How to Recruit a Diverse Workforce

How to Recruit a Diverse Workforce


Western societies are becoming increasingly diverse and great workplaces can, and should, reflect that diversity within their walls. Not only does diversity lead to more innovation, better problem solving and improved collaboration; different experiences, perspectives, and skills within a workplace contribute to more inclusion, better engagement levels, an enhanced organizational reputation and ultimately better performance.

So how is diversity achieved? The best organizations take a strategic approach – they aren’t satisfied with letting it happen organically because that often takes too long, if it ever happens at all, and a laissez-faire approach hasn’t proven to be very effective. A strategic approach involves examining all aspects of your recruitment strategy and thinking specifically about diversity at each stage.

Attracting Potential Employees

Do you have an image or reputation that encourages diversity and tells people of different abilities, ages, genders, race, and background that they are welcome within your walls? Consider the following:

• Does your website have pictures of diverse employees?
• Do you use diversity images in your print materials?
• Do you support diversity related events like Pride parades, women’s issues, or diverse ability activities?
• Does your Career Page feature a statement about diversity and inclusion?

Think about where you recruit:

• Go to events sponsored by diverse groups.
• Partner with multicultural groups to increase awareness and network with a diverse group of people.
• Attend career fairs that are geared to different groups.
• When you attend career fairs, bring a diverse group of employees who can relate to a wide range of potential candidates.

Leverage social media:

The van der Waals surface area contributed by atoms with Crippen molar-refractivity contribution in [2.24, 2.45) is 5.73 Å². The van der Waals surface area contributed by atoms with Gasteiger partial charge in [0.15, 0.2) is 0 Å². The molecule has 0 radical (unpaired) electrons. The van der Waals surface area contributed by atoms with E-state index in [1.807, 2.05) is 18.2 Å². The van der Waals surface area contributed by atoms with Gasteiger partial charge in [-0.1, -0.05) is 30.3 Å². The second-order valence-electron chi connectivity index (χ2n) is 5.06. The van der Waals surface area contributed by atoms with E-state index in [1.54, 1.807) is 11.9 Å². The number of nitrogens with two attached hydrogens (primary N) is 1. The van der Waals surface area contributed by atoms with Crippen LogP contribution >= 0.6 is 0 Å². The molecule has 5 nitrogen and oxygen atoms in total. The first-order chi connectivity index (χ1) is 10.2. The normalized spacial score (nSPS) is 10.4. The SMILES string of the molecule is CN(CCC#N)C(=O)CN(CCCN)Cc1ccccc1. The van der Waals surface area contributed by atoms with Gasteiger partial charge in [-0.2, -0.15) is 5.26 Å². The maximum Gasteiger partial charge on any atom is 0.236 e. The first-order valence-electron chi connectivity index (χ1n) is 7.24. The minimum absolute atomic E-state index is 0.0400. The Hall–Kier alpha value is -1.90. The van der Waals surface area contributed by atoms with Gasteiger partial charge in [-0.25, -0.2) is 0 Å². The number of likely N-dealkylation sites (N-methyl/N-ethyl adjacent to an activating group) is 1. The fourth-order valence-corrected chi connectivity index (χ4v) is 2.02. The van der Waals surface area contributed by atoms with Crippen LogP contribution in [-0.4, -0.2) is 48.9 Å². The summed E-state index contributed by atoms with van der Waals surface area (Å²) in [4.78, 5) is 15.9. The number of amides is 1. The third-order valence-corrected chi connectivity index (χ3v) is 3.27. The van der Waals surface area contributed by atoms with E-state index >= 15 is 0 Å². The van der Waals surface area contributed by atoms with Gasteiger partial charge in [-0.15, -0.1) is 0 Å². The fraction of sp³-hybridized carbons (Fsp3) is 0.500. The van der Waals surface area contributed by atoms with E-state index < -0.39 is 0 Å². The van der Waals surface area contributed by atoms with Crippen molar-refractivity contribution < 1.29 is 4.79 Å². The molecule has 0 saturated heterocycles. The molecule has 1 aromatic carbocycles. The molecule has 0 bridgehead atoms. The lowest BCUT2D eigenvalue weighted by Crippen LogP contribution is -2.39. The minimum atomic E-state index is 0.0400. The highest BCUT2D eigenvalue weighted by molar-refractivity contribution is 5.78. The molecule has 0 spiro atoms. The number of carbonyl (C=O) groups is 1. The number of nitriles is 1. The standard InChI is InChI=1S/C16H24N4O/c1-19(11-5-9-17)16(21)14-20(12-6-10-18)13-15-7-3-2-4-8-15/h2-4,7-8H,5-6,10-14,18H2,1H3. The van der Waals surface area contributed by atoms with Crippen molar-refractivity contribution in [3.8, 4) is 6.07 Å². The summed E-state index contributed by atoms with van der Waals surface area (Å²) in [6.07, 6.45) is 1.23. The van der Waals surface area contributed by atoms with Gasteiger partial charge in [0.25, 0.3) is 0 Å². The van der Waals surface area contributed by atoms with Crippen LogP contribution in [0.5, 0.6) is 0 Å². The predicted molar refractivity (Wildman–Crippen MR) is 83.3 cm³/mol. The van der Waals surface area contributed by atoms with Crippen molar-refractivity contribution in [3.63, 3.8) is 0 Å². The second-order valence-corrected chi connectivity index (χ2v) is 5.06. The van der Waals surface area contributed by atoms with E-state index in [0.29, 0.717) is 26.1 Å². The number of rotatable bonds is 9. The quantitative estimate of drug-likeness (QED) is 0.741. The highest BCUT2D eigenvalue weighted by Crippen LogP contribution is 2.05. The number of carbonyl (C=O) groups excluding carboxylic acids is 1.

• Feature interviews with employees from a wide range of backgrounds.
• Address diversity and inclusion directly with statements from employees.
• Share your diversity stats and goals.

Active Recruitment

When hiring new people, it’s important to think about not only a specific role but also who/what would be best for the entire team. Thinking about the team as a whole focuses your attention on potential gaps in skill, ability, experience, and perspective – precisely the things that diversity can fill. By understanding where you have gaps, you become more open to creatively filling them.

• Talk with the team about bias and why you may not have considered a diverse range of people previously.
• List the skills and abilities you are looking for.
• Craft a job posting that uses inclusive language and is mindful of bias.
• Offer flexibility to encourage a wide range of applicants (parents may need to schedule around school, religious groups may need certain days off, people with diverse abilities may need accommodations, etc.)
• Leverage employee referrals and encourage referrals from employees who represent different groups.

Assessment and Hiring

Here again, bias can go undetected so it needs to be challenged. The term “fit” has long been used to describe how to assess potential employees. The downside is, hiring for fit often results in hiring for similarity. So while fit is important when it comes to values, you have to be mindful that is doesn’t preclude well-qualified people from being chosen.

• Use blind pre-screening processes like eliminating names from resumes and removing details that reveal age or status (dates, names of schools attended)
• Use pre-hire assessment tools like personality tests that are valid and reliable.
• Rely on artificial intelligence solutions to shortlist candidates based on the skills, experiences and other criteria you rank as most important.

Introducing blind pre-screen methods will advance a more diverse set of people to the latter stages of assessment. If you have specific recruitment goals for an underrepresented group you may also consider advancing a set number of applicants per group to ensure more diversity is considered at the later stages. At the interview stages, objectivity is very important as well.

• Develop a structured interview process
• Rank candidates according to pre-determined skills
• Ensure a wide range of people participate in the interviews
• Practice inclusiveness in the interviews – a transparent, open, friendly and flexible approach will ensure diverse candidates end up choosing your workplace as much as you choose them!
• Hire the best and work hard to include them in the fabric of the organization from that day forward

Diversity in the workplace doesn’t just happen – it’s a process and a commitment and something that you will refine and revise as your talent and diversity needs change. Ultimately the best workplaces in terms of skill, ability, experience and performance are those that enjoy a variety of worldviews and perspectives. By actively challenging your bias and focusing on bringing in the best people period, the diversity within your walls will improve and you will reap the rewards.

About Great Place to Work®

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Nancy Fonseca